By Thomas Weski
It’s hard for me to describe the fascination that William Eggleston’s photographs exert on me. More than twenty years ago, I bought William Eggleston’s Guide, the catalogue of his solo show at the Museum of Modern Art in New York City in 1976. Time and again, I have looked at the color plates of this book, and I still can’t really explain why they have preoccupied me for so long. Is it the seeming familiarity of their motifs? The type of photography? Naturally, I have gotten to know more pictures by this photographer over the years. And every time I see a new picture of his, there is this moment of recognition, a first hasty grasping, and then the close study of the photograph. The subject matter, the composition, the color. His photographs burn themselves in our memories, and you can’t get rid of them. Why is that so?
I consider a photograph interesting whenever a photographer’s view of reality does not double my knowledge of the world, but a difference between our respective perception occurs. The smaller the difference, the more intense is its effect on me. Thus, it’s less about a precise representation of reality than the formulation of the representation of the world. From this viewpoint and within the technical medium, we can talk about the photographer as an author who–on the basis of facts and by means of a minimal shift of perception–creates a fiction in close proximity to reality. In literature, I like those stories the best that are told in an understandable, precise language. In the best case, an author cannot only describe the situation and objects, but can endow them with a deeper meaning and lets them transcend themselves with a disturbing force. This is an irritating trait of literature (and of any art form) as it deprives us of convictions and poses more questions than it answers.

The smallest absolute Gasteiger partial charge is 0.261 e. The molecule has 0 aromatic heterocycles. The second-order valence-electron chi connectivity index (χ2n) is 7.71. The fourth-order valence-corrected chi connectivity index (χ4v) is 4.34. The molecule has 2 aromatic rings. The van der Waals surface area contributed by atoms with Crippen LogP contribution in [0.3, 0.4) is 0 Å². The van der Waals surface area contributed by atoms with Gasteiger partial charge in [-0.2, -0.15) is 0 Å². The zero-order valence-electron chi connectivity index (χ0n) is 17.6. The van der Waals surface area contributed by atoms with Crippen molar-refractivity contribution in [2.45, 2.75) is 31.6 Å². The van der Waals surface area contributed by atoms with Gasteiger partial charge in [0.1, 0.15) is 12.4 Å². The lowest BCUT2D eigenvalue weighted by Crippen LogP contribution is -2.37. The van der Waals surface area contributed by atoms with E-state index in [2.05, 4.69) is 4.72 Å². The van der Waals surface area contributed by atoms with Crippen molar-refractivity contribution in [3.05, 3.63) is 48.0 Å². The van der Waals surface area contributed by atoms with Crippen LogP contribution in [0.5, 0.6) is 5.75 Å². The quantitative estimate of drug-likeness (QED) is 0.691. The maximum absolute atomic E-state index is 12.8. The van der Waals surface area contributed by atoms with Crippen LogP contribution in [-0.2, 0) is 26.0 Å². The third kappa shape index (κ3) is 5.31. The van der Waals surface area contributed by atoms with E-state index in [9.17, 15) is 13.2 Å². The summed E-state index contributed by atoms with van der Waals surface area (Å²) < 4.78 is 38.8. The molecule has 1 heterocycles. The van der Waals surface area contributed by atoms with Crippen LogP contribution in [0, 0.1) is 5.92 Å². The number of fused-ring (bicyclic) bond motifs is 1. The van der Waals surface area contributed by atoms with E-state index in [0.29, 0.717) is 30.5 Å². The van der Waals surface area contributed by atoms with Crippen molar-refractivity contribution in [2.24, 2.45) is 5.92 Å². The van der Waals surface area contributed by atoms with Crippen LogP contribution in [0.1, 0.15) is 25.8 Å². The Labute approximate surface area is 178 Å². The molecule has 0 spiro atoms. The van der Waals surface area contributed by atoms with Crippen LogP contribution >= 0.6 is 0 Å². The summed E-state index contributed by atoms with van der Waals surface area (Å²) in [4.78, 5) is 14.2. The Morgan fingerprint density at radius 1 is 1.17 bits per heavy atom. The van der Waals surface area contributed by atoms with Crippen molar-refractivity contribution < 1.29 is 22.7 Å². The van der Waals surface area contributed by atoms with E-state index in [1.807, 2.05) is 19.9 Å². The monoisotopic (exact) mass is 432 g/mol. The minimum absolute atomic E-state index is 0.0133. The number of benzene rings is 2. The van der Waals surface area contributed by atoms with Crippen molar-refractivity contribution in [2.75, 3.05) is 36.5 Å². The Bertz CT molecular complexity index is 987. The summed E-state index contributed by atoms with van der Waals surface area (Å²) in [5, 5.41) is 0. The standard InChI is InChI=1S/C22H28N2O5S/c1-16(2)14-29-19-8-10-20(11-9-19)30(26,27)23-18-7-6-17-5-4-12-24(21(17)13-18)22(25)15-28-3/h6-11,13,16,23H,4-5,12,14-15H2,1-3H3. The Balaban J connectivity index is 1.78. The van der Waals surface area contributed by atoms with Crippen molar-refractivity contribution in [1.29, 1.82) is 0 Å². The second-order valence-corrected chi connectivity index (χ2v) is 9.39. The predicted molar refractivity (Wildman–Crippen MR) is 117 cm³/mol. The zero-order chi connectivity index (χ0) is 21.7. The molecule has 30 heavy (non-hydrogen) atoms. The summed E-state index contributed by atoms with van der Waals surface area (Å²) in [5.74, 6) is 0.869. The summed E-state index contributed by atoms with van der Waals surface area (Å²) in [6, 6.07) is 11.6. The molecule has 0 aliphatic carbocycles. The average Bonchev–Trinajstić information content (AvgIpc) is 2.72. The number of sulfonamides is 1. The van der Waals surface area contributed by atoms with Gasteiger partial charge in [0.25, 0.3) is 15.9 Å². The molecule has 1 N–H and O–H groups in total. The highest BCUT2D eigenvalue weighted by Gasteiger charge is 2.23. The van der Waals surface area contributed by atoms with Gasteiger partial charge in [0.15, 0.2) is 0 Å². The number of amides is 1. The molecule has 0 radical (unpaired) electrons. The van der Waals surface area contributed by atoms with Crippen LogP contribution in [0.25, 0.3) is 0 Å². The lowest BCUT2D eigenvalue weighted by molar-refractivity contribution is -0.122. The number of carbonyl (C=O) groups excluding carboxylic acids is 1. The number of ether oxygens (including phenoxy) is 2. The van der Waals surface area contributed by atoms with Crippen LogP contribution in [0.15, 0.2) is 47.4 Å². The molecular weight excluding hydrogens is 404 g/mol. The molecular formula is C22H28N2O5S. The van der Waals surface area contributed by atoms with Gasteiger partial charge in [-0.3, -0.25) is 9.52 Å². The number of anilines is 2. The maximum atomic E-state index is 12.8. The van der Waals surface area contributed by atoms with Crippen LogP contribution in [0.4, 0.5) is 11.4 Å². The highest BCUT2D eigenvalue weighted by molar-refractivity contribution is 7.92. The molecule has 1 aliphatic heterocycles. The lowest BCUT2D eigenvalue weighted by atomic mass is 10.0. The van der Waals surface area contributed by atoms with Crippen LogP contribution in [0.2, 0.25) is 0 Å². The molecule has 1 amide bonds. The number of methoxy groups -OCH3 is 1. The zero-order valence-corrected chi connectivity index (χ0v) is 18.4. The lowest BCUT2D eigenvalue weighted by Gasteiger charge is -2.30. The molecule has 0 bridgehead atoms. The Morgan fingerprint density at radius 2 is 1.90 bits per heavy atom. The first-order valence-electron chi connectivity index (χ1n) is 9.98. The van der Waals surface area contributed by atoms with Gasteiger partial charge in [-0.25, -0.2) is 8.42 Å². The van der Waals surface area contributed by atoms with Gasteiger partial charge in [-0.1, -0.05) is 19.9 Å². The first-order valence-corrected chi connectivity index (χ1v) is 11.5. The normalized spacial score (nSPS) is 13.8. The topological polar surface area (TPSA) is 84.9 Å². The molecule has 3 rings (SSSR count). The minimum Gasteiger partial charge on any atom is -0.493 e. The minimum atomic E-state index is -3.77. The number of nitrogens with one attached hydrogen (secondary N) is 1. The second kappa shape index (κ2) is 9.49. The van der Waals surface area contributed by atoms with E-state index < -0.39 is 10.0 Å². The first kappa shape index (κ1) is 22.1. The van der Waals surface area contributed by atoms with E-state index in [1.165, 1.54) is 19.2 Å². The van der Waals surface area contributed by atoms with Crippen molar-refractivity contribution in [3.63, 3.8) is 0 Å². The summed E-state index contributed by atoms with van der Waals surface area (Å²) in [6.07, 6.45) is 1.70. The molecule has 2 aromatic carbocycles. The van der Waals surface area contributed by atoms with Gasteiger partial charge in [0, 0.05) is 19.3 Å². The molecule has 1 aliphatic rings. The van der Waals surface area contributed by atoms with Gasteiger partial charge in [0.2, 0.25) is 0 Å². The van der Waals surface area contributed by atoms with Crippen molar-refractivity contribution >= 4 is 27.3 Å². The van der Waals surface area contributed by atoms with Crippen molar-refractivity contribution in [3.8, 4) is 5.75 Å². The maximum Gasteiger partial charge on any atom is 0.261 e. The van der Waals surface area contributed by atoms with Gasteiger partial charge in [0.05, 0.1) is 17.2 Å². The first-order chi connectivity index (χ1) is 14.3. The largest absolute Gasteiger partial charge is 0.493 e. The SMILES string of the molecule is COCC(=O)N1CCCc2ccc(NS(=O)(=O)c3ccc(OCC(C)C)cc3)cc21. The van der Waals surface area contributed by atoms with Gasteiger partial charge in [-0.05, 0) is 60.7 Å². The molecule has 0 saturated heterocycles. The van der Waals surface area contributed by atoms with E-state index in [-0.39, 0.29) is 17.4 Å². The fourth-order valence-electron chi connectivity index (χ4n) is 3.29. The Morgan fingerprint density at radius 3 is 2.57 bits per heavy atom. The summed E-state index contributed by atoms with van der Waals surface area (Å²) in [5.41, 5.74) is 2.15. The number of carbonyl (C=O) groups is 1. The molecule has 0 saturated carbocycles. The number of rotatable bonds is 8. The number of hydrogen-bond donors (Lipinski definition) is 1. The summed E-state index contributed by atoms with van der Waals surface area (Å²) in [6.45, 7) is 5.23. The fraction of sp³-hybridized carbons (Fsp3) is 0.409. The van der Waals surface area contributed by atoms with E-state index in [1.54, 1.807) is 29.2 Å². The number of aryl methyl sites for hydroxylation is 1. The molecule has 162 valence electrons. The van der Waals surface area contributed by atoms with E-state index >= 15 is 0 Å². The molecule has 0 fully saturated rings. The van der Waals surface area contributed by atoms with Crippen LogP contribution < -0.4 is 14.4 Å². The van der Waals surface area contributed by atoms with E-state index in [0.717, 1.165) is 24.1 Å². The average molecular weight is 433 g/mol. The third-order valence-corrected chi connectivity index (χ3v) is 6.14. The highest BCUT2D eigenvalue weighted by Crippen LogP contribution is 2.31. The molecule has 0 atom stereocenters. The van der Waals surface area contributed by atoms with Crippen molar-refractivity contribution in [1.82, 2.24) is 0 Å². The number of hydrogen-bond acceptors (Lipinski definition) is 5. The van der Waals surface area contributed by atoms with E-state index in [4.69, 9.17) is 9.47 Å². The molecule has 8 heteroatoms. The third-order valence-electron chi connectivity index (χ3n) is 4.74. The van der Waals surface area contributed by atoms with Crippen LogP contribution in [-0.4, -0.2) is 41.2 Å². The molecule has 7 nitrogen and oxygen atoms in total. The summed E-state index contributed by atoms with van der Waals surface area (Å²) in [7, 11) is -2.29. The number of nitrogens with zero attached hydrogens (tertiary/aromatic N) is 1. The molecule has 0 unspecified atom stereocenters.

William Eggleston’s photographs have this disturbing quality. At the first glance, his pictures appear like the photographs of an amateur. But his ‘snapshots’ have consistency that ultimately cannot be the result of an accidental creation. Upon closer inspection, you notice that his photographs are the result of an artistically justified appropriation of a popular and thus easily accessible visual language. Occasionally, it is augmented by uncommon perspectives, but usually a likely human viewpoint is favored. The result is paradoxical: Charged by the artist with a dimension hitherto unknown to us, the world presents itself as familiar and strange at the same time.
When I look at the more than thirty-years old photographs of Los Alamos, I recognize another attribute of all the photographs in the series. Although we know that the photographs were taken in the past, they seem timeless, contemporary even, and new. An essential role in this process, besides the choice of subject matter, is the special use of color as a means of creation. William Eggleston uses the by now technologically outdated dye-transfer process, which was mainly used in the world of advertising in the 1950s and 1960s. This process makes it possible to give specific colors a pronounced saturation and to endow them with an enormous intensity. This technique allows William Eggleston to subjectively control colors like a painter. And this manner of interpretation contributes to the fact that you often have the feeling of consciously seeing an object for the first time or of getting to know an aspect of its character that has remained hidden to us so far.